Haataja found files that contained terms commonly used to search for child pornography on the internet.
“I’ve never seen any of those terms in relation to anything else (other than child porn),” he said.
The veteran computer expert said he’s had to view “a lot” of child pornography over the course of his career investigating such cases.
“I know I’ve looked at millions of pictures, tens of thousands, possibly hundreds of thousands of movies,” he said.
Millington’s trial continues Thursday.
On Twitter: @KMartinCourts
Sometimes it takes a little more than just facial hair to help your team win.
Teoscar Hernandez had four hits, including a two-run home run, Curtis Granderson hit his ninth career grand slam and the Toronto Blue Jays routed Kansas City 15-5 on Wednesday in the Facebook-exclusive game to complete the series sweep of the Royals, losers of eight straight.
Roy Finch was released from custody on Monday afternoon after posting a US$6,000 bond for allegedly assaulting a police officer, resisting arrest and possessing marijuana.
According to a police report, the Calgary Stampeders kick returner was arrested in Edmond, Okla., early Sunday morning after police were called to an apartment complex because a car had been parked and running for over an hour.
The report alleges that the car smelled like marijuana and that when officers attempted to place Finch in handcuffs he “swung at” one of the officers and ran away.
The police report confirmed that officers “deployed a Taser, hitting Finch between the shoulder blades” and his mugshot showed bruising and several cuts on his face.
“Medical was called to check Finch out,” the police report stated.”
There was no dashcam footage from the initial incident released, and a spokesperson for the Edmond Police Departmentsaid that was because the cameras are turned on by sirens or flashing lights and neither were being used when police approached the vehicle.
The department will be releasing a more detailed police report, but it has not been made public as it is being reviewed because an officer was allegedly injured.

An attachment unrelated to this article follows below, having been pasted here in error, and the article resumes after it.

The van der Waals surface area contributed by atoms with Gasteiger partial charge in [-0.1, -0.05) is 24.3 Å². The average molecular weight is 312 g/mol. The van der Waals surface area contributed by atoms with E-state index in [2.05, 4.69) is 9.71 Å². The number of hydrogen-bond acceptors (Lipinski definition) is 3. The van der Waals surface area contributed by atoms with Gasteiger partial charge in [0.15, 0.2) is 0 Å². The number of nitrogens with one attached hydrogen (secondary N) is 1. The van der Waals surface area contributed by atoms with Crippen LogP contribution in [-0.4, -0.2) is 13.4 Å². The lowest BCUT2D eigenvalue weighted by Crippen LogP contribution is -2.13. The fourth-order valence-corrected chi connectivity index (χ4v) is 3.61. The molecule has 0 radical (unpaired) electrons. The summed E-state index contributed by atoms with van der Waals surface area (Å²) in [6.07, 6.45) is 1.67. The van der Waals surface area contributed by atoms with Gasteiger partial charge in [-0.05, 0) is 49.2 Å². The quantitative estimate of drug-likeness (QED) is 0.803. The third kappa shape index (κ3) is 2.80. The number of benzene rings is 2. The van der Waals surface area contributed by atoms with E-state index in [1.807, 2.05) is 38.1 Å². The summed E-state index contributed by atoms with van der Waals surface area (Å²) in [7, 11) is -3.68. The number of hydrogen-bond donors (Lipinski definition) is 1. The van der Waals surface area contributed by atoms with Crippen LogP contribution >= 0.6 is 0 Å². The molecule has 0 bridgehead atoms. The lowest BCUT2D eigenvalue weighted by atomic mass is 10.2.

A spokesperson from the Oklahoma County Sheriff’s Office told Postmedia Wednesday Finch had been charged with three misdemeanour counts of marijuana possession, resisting arrest and assaulting an officer.
He was released after posting a US$6,000 bond at around 2:30 p.m. local time on Monday afternoon, the sheriff’s office said.
Finch’s next court date has not been set, according to the spokesperson.
The body overseeing city police was reluctant to challenge the force in how it dealt with two officers whose credibility in court was slammed by a judge, an inquiry into the matter was told Wednesday.
And in making those criticisms, the Calgary police commission’s former complaints director, Shirley Heafey, said she was verbally abused amid a “toxic” environment by at least one commission member, adding she lodged a complaint with the organization that’s gone nowhere.
“I was screamed at during a meeting … this was abusive, it was humiliating,” said Heafey, who was with the commission until late 2015.
“I filed a complaint but the whole thing was quashed.”
Heafey was testifying during a Law Enforcement Review Board inquiry into whether there was proper oversight into the case of Const. Brant Derrick and Sgt. Les Kaminski, who were charged with perjury and assault following their testimony in the 2010 trial of Hells Angels member Jason Arkinstall.
In his ruling while acquitting Arkinstall, Provincial Court Judge Terry Semenuk said the officers’ testimony wasn’t credible as it contradicted what appeared in a video of Arkinstall’s 2008 arrest in downtown Calgary.
And he also said the handcuffed Arkinstall “was struck by a baton and otherwise physically abused” by Derrick and Kaminski, the latter man now the president of the Calgary Police Association.